Downtown Market column: Gluten Free Momma was ahead of her time | PostIndependent.com

Downtown Market column: Gluten Free Momma was ahead of her time

Julie Larson
Downtown Market

If you are reading this that means it is Tuesday, which means that it is Downtown Market day. I really do look forward to each Tuesday during market season. It helps remind me how lucky we are to live in such a great community. The fact that we were one of the first markets — if not the first — in the state to offer the ability to double EBT and eventually WIC is a testimony to the board members then and their vision of how we can help our community get good, healthy food at less cost. We would not have been able to offer that without the support from the county, city and grants that agreed with that vision and helped make it possible for the visitors to the market. It really is such a beautiful collaboration to be able to double up the WIC Farm Bucks and EBT coupons for our community.

Collaboration can be found everywhere in our market — with our vendors, their stories and how they came to be. Holly, founder and owner of Gluten Free Momma, is another demonstration of such collaboration. She started baking gluten free goodies around 19 years ago, back before gluten-free was a known term. Before the Vitamin Cottages and Whole Foods existed in our valley, Holly was learning to bake not only gluten free but also dairy free. It was quite the undertaking, and she had to rely on friends traveling through the state to be able to experiment with different types of flours as our valley then did not offer the variety required to make good gluten-free products.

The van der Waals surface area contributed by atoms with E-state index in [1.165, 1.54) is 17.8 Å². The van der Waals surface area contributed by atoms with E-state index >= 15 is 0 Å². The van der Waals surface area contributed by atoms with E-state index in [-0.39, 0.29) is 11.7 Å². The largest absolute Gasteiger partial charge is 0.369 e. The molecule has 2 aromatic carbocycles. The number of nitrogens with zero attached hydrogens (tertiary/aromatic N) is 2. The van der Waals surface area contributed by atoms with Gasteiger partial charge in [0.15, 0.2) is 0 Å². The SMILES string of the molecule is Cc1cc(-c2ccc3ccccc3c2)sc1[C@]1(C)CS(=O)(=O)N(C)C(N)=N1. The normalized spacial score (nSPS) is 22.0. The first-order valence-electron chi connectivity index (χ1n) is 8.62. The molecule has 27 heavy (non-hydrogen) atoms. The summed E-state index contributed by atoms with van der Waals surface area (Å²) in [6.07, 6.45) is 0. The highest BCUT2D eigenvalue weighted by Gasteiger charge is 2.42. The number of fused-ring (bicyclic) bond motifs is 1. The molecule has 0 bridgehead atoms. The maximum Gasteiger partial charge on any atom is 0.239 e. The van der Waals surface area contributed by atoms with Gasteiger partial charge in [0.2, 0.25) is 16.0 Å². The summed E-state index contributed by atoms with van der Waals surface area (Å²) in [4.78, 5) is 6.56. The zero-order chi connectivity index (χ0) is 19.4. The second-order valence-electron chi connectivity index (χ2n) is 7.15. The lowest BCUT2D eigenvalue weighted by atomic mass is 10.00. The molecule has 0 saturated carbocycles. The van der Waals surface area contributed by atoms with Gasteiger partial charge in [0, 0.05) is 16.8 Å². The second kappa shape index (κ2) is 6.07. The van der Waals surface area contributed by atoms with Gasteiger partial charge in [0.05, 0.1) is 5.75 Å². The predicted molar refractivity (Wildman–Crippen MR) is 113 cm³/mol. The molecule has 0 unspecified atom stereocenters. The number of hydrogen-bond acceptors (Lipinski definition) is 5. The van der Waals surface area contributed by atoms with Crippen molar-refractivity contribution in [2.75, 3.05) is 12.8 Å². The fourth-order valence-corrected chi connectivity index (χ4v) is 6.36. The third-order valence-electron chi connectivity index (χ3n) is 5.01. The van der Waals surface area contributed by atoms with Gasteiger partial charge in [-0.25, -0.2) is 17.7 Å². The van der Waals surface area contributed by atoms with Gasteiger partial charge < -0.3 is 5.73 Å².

Holly was not a psychic, she did not have a premonition that gluten intolerances would be a growing situation in our nation; she had a son with autism that had an allergy to gluten and dairy. They had gone to a doctor in Florida, and this particular doctor had been doing early research on brain functionality with autism, and autism’s relation to food. He is the doctor that recommended the allergy test and the change in eating habits. Now this is quite the news for Holly and her family because Robby, who was 7 or so, loved everything that had gluten and loved to drink gallons of milk. Since autism can also present sensitivities to texture of food — for instance, broccoli has a lot of texture but soft bread is mellower — Holly knew that she could and would learn to bake with his needs in mind. Holly’s first three core dishes were white bread, cookies and brownies . . . all the good stuff if you ask me. Robby had two words in his vocabulary before this dietary shift, and after the shift to gluten free (in addition to some other medically prescribed treatments) Robby’s vocabulary expanded greatly. He could now say “more cookies plllleeeaaasssee Momma,” which is what Holly was tempted to name her business. She has been in business for about six years now, and after much debate decided to use a shorter name for her company, Gluten Free Momma.

We are so grateful to have Holly with us in our little four-hour corner of the world. So come on by our market today from 4-8 p.m. in Centennial Park, and say hello to Holly and her wonderful helper Diane. Grab a slice of her amazing carrot cake (promise you cannot even tell that it is gluten free) and answer the call of the lawn chairs and the Rolling Stone-worthy melodies of Jackson Emmer and Lester Price by sitting in the park to enjoy your treat. However long you are here, we are looking forward to seeing you.